The Keystone Learning Community was implemented by the Department of Campus Recreation to address retention at the institution. This learning community for incoming freshmen consists of two phases. Phase I is as an outdoor orientation program that includes a three day, two night canoeing and camping experiencer lead by upperclassmen leaders. Faculty and staff from the institution complete every aspect of Phase I with the freshmen. Phase II is class time that concentrates on development of critical thinking and writing skills.
Through surveys and interviews, participants in the Keystone Learning Community reported strong peer, faculty, and upperclassmen engagement initiated by the completion of Phase I. Participants in the Keystone LC considered Phase I to a be a significant event in their transition to college. The engagement facilitated in Phase I created and strengthened the ability to persist in the participants. The strategies to persist the students gained through their engagement leads to retention of the participants. Both persistence and retention as facilitated through the Keystone Learning Community feed back into deeper engagement at the institution. A conceptual framework is introduced that purposes a non-linear alternative to the Tinto model of student departure. This new framework highlights the dynamic complexity and interactions between engagement, persistence, and retention.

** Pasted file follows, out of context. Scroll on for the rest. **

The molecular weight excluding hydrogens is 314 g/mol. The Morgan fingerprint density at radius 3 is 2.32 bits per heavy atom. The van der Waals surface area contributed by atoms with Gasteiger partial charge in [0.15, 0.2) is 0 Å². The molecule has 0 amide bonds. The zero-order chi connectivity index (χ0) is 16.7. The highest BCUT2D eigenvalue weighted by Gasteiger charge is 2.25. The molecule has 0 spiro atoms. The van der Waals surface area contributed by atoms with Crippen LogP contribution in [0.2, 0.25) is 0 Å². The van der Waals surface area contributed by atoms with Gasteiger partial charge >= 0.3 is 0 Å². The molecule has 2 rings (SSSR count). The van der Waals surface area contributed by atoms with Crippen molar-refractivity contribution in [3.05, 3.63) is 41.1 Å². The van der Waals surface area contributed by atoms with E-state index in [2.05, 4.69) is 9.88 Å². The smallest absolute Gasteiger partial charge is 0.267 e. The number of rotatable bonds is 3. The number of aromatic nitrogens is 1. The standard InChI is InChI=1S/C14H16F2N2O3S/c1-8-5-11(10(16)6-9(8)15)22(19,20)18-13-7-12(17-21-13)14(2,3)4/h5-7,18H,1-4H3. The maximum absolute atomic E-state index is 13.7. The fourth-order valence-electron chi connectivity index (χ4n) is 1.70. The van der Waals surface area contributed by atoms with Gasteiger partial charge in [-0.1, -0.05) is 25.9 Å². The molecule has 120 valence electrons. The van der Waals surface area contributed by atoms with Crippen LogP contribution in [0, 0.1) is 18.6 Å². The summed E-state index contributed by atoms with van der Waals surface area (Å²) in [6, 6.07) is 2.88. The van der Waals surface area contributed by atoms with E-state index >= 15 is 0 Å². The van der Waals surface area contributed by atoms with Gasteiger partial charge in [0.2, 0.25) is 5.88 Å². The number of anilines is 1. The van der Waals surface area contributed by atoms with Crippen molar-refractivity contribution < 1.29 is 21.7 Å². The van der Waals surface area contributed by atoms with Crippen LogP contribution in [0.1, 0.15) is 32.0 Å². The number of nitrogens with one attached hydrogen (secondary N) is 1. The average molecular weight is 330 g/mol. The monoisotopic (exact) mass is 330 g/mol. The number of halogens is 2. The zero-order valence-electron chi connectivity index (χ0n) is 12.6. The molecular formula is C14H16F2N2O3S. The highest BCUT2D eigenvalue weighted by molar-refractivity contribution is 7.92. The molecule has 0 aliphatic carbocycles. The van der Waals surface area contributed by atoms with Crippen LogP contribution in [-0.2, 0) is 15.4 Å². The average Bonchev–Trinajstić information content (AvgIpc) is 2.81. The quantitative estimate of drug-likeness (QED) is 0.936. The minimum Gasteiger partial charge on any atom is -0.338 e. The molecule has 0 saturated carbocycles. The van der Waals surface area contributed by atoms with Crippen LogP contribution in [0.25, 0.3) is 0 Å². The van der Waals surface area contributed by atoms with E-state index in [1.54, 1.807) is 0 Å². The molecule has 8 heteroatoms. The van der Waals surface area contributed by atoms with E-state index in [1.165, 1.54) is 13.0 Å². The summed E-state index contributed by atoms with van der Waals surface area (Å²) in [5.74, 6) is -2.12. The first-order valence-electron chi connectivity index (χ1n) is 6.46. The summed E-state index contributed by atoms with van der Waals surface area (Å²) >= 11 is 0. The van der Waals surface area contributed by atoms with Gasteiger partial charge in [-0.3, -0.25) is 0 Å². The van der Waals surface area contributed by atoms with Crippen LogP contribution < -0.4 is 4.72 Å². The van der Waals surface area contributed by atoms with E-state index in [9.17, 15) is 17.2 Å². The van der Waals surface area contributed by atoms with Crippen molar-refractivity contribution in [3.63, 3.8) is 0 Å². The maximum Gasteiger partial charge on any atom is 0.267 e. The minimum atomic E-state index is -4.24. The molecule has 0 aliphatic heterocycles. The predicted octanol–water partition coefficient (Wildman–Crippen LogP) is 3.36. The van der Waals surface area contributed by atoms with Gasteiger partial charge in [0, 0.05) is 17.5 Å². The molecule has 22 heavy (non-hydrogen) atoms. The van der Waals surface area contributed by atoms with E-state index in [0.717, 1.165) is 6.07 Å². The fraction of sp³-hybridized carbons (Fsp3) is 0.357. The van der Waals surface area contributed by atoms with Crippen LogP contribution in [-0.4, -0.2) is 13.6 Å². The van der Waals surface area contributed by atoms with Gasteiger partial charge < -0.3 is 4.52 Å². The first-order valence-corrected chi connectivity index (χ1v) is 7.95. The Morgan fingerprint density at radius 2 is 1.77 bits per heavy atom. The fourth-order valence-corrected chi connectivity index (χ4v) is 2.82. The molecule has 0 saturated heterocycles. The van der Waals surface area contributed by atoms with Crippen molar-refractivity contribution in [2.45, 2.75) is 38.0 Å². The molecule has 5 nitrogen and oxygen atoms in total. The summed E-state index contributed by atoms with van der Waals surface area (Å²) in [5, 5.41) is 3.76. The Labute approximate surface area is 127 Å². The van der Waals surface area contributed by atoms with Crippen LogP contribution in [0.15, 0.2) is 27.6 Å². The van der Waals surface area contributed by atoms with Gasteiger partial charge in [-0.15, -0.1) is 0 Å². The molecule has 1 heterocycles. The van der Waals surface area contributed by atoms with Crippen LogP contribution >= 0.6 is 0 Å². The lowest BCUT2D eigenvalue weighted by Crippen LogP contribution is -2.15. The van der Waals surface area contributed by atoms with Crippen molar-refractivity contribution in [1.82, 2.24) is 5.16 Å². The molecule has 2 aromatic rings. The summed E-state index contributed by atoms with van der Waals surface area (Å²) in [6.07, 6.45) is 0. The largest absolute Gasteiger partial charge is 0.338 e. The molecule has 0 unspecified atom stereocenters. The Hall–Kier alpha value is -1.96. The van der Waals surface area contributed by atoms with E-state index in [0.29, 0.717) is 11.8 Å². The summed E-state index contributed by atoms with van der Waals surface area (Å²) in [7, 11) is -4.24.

|Commitee:||Hill, William, Tonso, Karen|
|School:||Wayne State University|
|Department:||Educational Leadership and Policy Studies|
|School Location:||United States -- Michigan|
|Source:||DAI-A 75/03(E), Dissertation Abstracts International|
|Subjects:||Environmental education, Higher Education Administration, School counseling|
|Keywords:||Engagement, Orientation, Outdoor orientation program, Persistence, Retention, Tinto, Vincent|
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